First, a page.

ur factsheet of the month for June 2002, Scleromystax
is now becoming quite rare in exports due to deforestation
and heavy pollution of their habitats, and as such
would need to be cherished if lucky enough to acquire
this member of the Corydoradinae subfamily. Males
develop an extended dorsal fin (seen below image)
and pectoral spines and sexually mature males sport
bristles on the cheeks. In some cases imports of juveniles
never develop the long finnage of the males (Fuller
2005). You can see similar markings as in Corydoras
pair male to the rear
Britto in 2003
revalidated the genus Scleromystax and put
it together with the genus Aspidoras into
the tribe Aspidoradini within the subfamily Corydoradinae
(Fuller 2005). As
with all Scleromystax species they will fare
better in cooler temperatures. The genus Scleromystax
belongs to lineage 3 and if there was a revision carried
out on the Corydoradinae in the future they would
remain so, with the designated type species S.
species are found only in the southern parts of Brazil
namely in the rainforest of the Mata Atlantica and
along the eastern and southeastern coast of the states
of Bahia, Espirito Santo, Rio de Janeiro, São
Paulo, Parana and Santa Catarina.
rivers of Brazil from São Paulo to Santa
Catarina States, and some tributaries of the
upper Paraná River. Type
Brazil; Paraná, Paranaguá (25°32’S,
can be problematic when
introduced to a new aquarium as they can be
sensitive to new surroundings. Better to feed
first with live foods until settled in.
bertoni, Corydoras macropterus
rivers of Brazil from São Paulo to Santa Catarina
States, and some tributaries of the upper Paraná
River. Type Locality: Brazil; Paraná,
Paranaguá (25°32’S, 48°36’W).
Male: 6.5cm (2½ins)
Female: 7.0cm (2¾ins)
Head elongated with a short
Body grey, to brown or beige.
All fins are colourless and transparent. Individual
fin rays are banded brown and white forming five to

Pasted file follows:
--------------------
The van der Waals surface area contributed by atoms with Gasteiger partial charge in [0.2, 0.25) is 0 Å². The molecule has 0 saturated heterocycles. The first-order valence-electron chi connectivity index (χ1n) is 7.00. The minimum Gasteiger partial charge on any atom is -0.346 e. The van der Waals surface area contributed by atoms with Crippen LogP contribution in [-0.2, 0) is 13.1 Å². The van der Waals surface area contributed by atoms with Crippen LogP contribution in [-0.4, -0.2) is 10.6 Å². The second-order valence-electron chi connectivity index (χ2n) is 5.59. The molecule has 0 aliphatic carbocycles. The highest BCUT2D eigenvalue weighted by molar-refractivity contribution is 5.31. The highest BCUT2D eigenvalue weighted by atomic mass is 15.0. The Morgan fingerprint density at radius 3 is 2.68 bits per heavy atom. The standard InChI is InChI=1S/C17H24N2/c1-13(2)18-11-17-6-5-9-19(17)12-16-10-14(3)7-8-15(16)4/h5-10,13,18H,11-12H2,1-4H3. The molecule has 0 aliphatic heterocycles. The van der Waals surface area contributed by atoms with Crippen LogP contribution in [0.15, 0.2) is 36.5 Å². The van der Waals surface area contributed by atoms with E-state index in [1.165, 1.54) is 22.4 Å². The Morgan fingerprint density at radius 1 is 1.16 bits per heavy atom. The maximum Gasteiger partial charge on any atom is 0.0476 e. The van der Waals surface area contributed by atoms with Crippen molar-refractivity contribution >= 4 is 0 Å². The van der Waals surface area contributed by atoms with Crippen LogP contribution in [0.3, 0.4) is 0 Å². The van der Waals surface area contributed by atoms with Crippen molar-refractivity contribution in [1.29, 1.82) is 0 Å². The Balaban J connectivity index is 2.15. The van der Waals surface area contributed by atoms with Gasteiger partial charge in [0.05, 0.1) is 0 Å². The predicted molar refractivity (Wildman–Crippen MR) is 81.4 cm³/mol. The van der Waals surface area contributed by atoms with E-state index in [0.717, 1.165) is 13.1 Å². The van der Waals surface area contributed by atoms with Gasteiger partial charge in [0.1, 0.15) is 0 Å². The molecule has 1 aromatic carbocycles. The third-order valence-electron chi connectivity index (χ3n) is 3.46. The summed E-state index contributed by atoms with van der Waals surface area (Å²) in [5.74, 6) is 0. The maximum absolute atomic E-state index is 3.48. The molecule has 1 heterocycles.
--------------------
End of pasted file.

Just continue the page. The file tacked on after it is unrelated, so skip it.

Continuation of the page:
six transverse bands in the caudal fin. A dark band
runs from the head, along the middle of the body,
to the base of the caudal fin. It may be broken in
places. Above and below this may be large patches
of varying sizes and positions. The head region has
spots which may be joined to form 'worm like' lines.
Care & Compatibility
Sometimes the males ofScleromystax species can get aggressive
to other males so maybe one male to a group may be
the best way to go if there are conflicts in the aquarium.
As with most members of the Callichthyidaethey are peaceful. The Scleromystax
genera are good additions to "cool water"
aquarium set ups with maybe other cool water fish
such as White Cloud Mountain Minnows and other fish
that are comfortable with a temperature around the
70°f (21.5°c) mark. Keep them on a sand substrate
as you would with most of the Corydoradinae.
No bred very often
but as per this genus. Articles on the breeding of
this family can be found in the breeding articles
The dorsal fin
can be extended in male specimens and also the pectoral
fins. Males have bristles on the preoperculum as in
As with other members of the
Corydoradinae they relish tablet and good quality
flake food with frozen bloodworm a firm favourite.
They are also keen on chopped earthworms and other
worm foods such as white worm used sparingly, and
grindal worm. Provide a varied diet.
Caudal fin:The tail.
Dorsal fin:The primary
rayed fin(s) on top of the body. Pectoral fins: The paired fins just
behind the head. Preoperculum: The anterior bone of
the opercular series, forming the border of the cheek. Snout: The part of the head in front
of the eyes.
From the Greek "sclero" meaning hard and
the Latin "mystax" meaning moustache. macropterus:
Large wing, (referring to the fins).
& Taylor, Martin.
(2011). Evolution, ecology and taxonomy of the Corydoradinae
Burgess, W.E., 1992. Colored atlas of miniature
catfish. Every species of Corydoras, Brochis and
Aspidoras. T.F.H. Publications, Inc., USA. 224 p.
Ian A. M. Fuller & Hans-Georg Evers (2011).
Identifying Corydoradinae Catfish Supplement 1.
Ian Fuller Enterprises. Reis, R.E. 2003 Callichthyidae
(Armored catfishes). p. 291-309. In: R.E. Reis,
S.O. Kullander and C.J. Ferraris, Jr. (eds.) Checklist
of the Freshwater Fishes of South and Central America.
Porto Alegre: EDIPUCRS, Brasil. Seus, Werner, Corydoras. The most
popular armoured catfishes of South America. Dähne
Verlag, Ettlingen GmbH. 1993 218p.